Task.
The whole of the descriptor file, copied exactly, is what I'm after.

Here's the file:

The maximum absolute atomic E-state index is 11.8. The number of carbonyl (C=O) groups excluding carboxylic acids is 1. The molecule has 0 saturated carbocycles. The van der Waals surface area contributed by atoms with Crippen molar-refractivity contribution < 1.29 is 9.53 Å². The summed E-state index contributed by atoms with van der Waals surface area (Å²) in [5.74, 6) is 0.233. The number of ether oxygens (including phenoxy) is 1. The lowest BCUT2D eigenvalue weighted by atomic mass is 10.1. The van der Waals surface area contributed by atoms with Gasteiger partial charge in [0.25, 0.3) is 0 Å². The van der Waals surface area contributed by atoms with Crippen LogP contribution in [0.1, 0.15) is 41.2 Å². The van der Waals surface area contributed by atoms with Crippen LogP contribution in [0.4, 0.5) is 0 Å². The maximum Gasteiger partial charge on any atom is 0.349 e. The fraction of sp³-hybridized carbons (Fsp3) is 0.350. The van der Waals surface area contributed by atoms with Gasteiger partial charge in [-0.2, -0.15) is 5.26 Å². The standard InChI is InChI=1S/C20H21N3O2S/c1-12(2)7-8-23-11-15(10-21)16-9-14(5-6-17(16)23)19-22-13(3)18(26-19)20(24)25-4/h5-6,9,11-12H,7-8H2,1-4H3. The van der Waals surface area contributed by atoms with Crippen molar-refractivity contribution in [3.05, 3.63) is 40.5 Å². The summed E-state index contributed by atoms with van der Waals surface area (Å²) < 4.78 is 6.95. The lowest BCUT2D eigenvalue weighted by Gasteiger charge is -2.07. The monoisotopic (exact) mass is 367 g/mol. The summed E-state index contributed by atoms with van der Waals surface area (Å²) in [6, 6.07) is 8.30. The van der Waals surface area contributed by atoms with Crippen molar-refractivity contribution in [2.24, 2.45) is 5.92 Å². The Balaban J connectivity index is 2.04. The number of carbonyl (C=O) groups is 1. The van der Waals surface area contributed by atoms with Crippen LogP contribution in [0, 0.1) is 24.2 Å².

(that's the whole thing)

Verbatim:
The maximum absolute atomic E-state index is 11.8. The number of carbonyl (C=O) groups excluding carboxylic acids is 1. The molecule has 0 saturated carbocycles. The van der Waals surface area contributed by atoms with Crippen molar-refractivity contribution < 1.29 is 9.53 Å². The summed E-state index contributed by atoms with van der Waals surface area (Å²) in [5.74, 6) is 0.233. The number of ether oxygens (including phenoxy) is 1. The lowest BCUT2D eigenvalue weighted by atomic mass is 10.1. The van der Waals surface area contributed by atoms with Gasteiger partial charge in [0.25, 0.3) is 0 Å². The van der Waals surface area contributed by atoms with Crippen LogP contribution in [0.1, 0.15) is 41.2 Å². The van der Waals surface area contributed by atoms with Crippen LogP contribution in [0.4, 0.5) is 0 Å². The maximum Gasteiger partial charge on any atom is 0.349 e. The fraction of sp³-hybridized carbons (Fsp3) is 0.350. The van der Waals surface area contributed by atoms with Gasteiger partial charge in [-0.2, -0.15) is 5.26 Å². The standard InChI is InChI=1S/C20H21N3O2S/c1-12(2)7-8-23-11-15(10-21)16-9-14(5-6-17(16)23)19-22-13(3)18(26-19)20(24)25-4/h5-6,9,11-12H,7-8H2,1-4H3. The van der Waals surface area contributed by atoms with Crippen molar-refractivity contribution in [3.05, 3.63) is 40.5 Å². The summed E-state index contributed by atoms with van der Waals surface area (Å²) < 4.78 is 6.95. The lowest BCUT2D eigenvalue weighted by Gasteiger charge is -2.07. The monoisotopic (exact) mass is 367 g/mol. The summed E-state index contributed by atoms with van der Waals surface area (Å²) in [6, 6.07) is 8.30. The van der Waals surface area contributed by atoms with Crippen molar-refractivity contribution in [2.24, 2.45) is 5.92 Å². The Balaban J connectivity index is 2.04. The number of carbonyl (C=O) groups is 1. The van der Waals surface area contributed by atoms with Crippen LogP contribution in [0, 0.1) is 24.2 Å².